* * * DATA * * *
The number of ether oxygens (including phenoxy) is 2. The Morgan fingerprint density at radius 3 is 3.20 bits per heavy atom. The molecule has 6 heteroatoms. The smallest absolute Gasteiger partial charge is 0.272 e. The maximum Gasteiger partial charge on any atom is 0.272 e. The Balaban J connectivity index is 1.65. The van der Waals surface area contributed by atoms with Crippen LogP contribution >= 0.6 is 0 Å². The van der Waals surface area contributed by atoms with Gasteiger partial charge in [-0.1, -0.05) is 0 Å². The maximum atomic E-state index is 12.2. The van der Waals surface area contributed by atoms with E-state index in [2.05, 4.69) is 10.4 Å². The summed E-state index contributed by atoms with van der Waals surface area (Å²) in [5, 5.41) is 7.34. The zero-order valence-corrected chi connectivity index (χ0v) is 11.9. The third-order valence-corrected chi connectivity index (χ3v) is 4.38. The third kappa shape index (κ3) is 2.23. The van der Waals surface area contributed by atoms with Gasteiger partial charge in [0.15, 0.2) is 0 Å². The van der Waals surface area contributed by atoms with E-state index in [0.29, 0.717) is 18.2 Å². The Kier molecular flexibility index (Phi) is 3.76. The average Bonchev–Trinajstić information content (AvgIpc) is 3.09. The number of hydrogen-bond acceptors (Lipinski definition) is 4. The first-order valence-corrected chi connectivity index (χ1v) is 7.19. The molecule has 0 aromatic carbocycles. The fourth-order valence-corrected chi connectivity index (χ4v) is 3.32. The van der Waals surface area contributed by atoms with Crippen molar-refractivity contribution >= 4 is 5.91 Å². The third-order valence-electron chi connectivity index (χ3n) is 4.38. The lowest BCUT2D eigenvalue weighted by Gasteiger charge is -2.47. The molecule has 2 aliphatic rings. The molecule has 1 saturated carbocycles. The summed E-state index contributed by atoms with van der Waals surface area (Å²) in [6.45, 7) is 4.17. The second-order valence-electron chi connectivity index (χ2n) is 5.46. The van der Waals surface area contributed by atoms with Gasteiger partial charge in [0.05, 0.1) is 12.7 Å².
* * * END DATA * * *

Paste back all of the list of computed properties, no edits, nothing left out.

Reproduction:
The number of ether oxygens (including phenoxy) is 2. The Morgan fingerprint density at radius 3 is 3.20 bits per heavy atom. The molecule has 6 heteroatoms. The smallest absolute Gasteiger partial charge is 0.272 e. The maximum Gasteiger partial charge on any atom is 0.272 e. The Balaban J connectivity index is 1.65. The van der Waals surface area contributed by atoms with Crippen LogP contribution >= 0.6 is 0 Å². The van der Waals surface area contributed by atoms with Gasteiger partial charge in [-0.1, -0.05) is 0 Å². The maximum atomic E-state index is 12.2. The van der Waals surface area contributed by atoms with E-state index in [2.05, 4.69) is 10.4 Å². The summed E-state index contributed by atoms with van der Waals surface area (Å²) in [5, 5.41) is 7.34. The zero-order valence-corrected chi connectivity index (χ0v) is 11.9. The third-order valence-corrected chi connectivity index (χ3v) is 4.38. The third kappa shape index (κ3) is 2.23. The van der Waals surface area contributed by atoms with Gasteiger partial charge in [0.15, 0.2) is 0 Å². The van der Waals surface area contributed by atoms with E-state index in [0.29, 0.717) is 18.2 Å². The Kier molecular flexibility index (Phi) is 3.76. The average Bonchev–Trinajstić information content (AvgIpc) is 3.09. The number of hydrogen-bond acceptors (Lipinski definition) is 4. The first-order valence-corrected chi connectivity index (χ1v) is 7.19. The molecule has 0 aromatic carbocycles. The fourth-order valence-corrected chi connectivity index (χ4v) is 3.32. The van der Waals surface area contributed by atoms with Crippen molar-refractivity contribution >= 4 is 5.91 Å². The third-order valence-electron chi connectivity index (χ3n) is 4.38. The lowest BCUT2D eigenvalue weighted by Gasteiger charge is -2.47. The molecule has 2 aliphatic rings. The molecule has 1 saturated carbocycles. The summed E-state index contributed by atoms with van der Waals surface area (Å²) in [6.45, 7) is 4.17. The second-order valence-electron chi connectivity index (χ2n) is 5.46. The van der Waals surface area contributed by atoms with Gasteiger partial charge in [0.05, 0.1) is 12.7 Å².